My bike flipped up over me and there I sat in a bit of anger at myself (the line was a bad one and I knew it was bad.  I took on unnecessary risk.  A moto police officer stopped and asked if I was OK.  I told him, “I don’t know.”  A moto paramedic then came and asked the same question.  I still did not know and repeated my ramble . . .

I inventoried my body and did not see any ripped kits or major blood.  My full finger gloves had done their job and were torn to pieces over one hand.  Yet my hand had one small cut.  It was all good.  As the moto helped me up my hip started screaming!  It was hot to the touch and not in a sexy way . . .

DUMPER dragging me back into the race after my fall
What an awesome teammate!!!
As I stood DUMPER came to a stop and helped me get my bike back in order.  He told me he would get me through the lap and I was grateful.   We started to chase back on to the groups up the road.  At this point I decided I did not want to leave Dresden like this and grabbed a few gears.  I asked DUMPER to help chase a bit more and off we went.  I organized a small group and starting taking turns pulling.  That lasted for about 2 laps . . .

My hip was throbbing and my wrists were sore.  The railway crossings and the few sections of pavers sent a tremble of pain pulses through my arms to my core.  I got detached from my group and started drifting further and further back.  At this point I gave up the idea of a good finish and focused on finishing to collect my 15 participation points.  Anything higher would just be gravy . . .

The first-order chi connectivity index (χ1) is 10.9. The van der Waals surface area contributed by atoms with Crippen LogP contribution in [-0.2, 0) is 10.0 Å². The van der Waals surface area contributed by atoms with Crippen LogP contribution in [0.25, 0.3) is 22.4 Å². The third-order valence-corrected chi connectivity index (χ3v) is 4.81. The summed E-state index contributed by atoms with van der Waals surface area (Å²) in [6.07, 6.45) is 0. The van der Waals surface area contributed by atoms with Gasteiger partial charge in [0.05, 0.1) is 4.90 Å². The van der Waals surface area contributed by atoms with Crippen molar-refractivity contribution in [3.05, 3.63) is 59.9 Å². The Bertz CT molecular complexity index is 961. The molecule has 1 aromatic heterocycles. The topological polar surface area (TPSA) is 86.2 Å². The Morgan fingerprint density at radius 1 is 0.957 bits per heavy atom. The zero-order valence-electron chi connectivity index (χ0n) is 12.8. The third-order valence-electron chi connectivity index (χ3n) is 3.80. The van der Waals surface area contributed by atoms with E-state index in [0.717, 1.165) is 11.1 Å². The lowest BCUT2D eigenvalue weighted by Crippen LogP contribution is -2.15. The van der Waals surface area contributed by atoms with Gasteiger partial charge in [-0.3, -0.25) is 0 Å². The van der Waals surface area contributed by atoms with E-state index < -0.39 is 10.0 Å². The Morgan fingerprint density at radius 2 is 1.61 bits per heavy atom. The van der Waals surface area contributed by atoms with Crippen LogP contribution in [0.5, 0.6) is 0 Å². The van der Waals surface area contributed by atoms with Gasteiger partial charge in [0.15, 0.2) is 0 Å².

Up the road, HAMMER, Jenn, Yosh, and Danny were crushing it.  The HAMMER group was closing in on the lead group and working great together.  I should have been there . . . UGH!!!  Danny was having the best ride of his season.  With four riders up the road I again focused on finishing . . .

With two laps to go Claudia was on the course and handed up a banana as I slide a water bottle her way.  It was hot and out of water I was.  She got the message and had water waiting for me as I came around on the last lap.  She and everyone else knew something was wrong as I was way off the main group and pace . . .

But I was the lucky one.  With 5 K from the finish a crash happened in front of HAMMER in the main chase group.  As he avoided it, the guy behind him slammed into him throwing him from the bike.  The collision took him to the ground winded and gasping for air . . .

But a Ranger is a Ranger, is a RANGER!  He collected his wits, gear, and got back on the bike to finish off the main chase group but still far enough ahead to finish 69th in our age group and move into the top 40 in the Masters 2 category.  It was awesome!!!

The accomplishment was only overshadowed by his immediate bee-line to the medical tent, some serious drugs, and a trip to the emergency room.  The results indicated nothing was broken but bruised and road rashed he was.  HAMMER is also out for the rest of the season . . . THAT SUCKS!!!

I walked the pain in my hip out, covered it with topical anti-inflammatory cream, took drugs, and focused on the three races ahead.  I could rest later.  Right now I had no time . . .

So on the very next Friday I headed 3 hours East and another 295 km for a Time Trial and Criterium sponsored by the MWR crew at Hohenfels Army Garrison on Saturday.  I would then head 6 – 7 hours North (665 km) to Bremen for a 120K race on Sunday.